Over the Spinal Telephone

This CD was produced to honor countless souls who passed through the Olema commune and played music. We met up some fifteen years later, and many had turned pro—Chris Mickey, Norton Buffalo, Michael White, Andy Kulberg, Billy Lee Lewis.

From 1968 to 1974 I lived communally as a member of an extended family called The Diggers, which later morphed into a larger group called, The Free Family. This group of a hundred plus anarchic souls established communal dwellings throughout the North and Southwest and maintained cordial and trade relationships with other extended families and communes. Most of these places were without electricity and consequently home-grown entertainment was a high priority. Foremost among them was music.

Music was played every day and every night. It was the ceremony to welcome visitors and a major source of high octane fuel at grand parties. At Olema, Ca, where I lived primarily when not on the road, we built a bunk house with six double-bed bunks for visiting players. Musicians were judged on their skills certainly, but equally importantly on their manners—grandstanders and show-offs were cold shouldered or not invited back. Inclusiveness and generosity were prized. Songs were a gift and medium of exchange and they were traded at places like Morningstar, Black Bear, Salmon Creek, the Red House, San Juan Ridge, Ordovi’s Farm and Wheeler’s Ranch—all loci of extended family life.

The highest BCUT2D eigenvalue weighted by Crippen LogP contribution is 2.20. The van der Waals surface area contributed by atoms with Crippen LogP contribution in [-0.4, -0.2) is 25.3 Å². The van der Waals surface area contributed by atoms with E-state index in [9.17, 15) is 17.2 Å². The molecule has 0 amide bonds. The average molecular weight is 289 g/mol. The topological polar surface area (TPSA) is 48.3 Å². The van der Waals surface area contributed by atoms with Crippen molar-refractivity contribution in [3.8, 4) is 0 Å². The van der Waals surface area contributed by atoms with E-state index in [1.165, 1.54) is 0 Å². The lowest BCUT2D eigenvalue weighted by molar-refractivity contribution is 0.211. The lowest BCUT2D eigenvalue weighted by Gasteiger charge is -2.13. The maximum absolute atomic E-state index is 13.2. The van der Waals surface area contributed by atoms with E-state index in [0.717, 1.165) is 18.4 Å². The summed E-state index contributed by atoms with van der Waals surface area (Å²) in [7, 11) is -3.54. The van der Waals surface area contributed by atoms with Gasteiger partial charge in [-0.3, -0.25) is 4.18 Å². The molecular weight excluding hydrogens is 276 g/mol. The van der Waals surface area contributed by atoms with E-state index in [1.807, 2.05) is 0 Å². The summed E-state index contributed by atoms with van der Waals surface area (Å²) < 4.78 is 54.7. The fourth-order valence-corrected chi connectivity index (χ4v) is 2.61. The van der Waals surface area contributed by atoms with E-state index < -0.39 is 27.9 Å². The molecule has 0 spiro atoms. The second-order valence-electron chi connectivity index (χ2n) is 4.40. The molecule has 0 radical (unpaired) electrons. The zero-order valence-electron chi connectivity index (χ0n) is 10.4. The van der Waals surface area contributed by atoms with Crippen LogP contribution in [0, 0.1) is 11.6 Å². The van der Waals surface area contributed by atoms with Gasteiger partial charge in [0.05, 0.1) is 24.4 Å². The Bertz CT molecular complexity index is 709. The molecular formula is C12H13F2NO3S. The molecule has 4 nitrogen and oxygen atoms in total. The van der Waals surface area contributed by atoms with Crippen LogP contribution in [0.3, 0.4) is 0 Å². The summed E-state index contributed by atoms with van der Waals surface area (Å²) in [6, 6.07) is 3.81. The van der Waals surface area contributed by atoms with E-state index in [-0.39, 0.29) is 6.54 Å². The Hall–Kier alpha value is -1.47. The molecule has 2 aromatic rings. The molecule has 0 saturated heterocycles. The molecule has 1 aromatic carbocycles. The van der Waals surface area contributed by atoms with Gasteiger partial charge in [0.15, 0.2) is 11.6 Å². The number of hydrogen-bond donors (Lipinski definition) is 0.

The songs on this CD arrived over my spinal telephone during those years, and were passed around as freely as spare change. They were picked up by others who traded theirs in returns. Some of the musicians on this here were part of those extended communities and some are newer friends, but the spirit they captured here honestly reflects the skills and joy engendered night after night in the soft glow of kerosene lamps or the flickering, shadow-rich light of campfires. One friend, a Zen Buddhist teacher affectionately nicknamed this music, ‘Country Death Rock’ and I suppose that’s as good a genre as any. You’ll never find it on the radio. These songs and their concerns are the “taste” of free life lived with 100% commitment. Originally assembled as a Christmas gift, later demand has called forth newer editions with better technology. I hope they resonant today and continue to inspire more home-grown heirs.”

Peter Coyote, Mill Valley, 2006

Wild Dog Productions, 1988 / 2006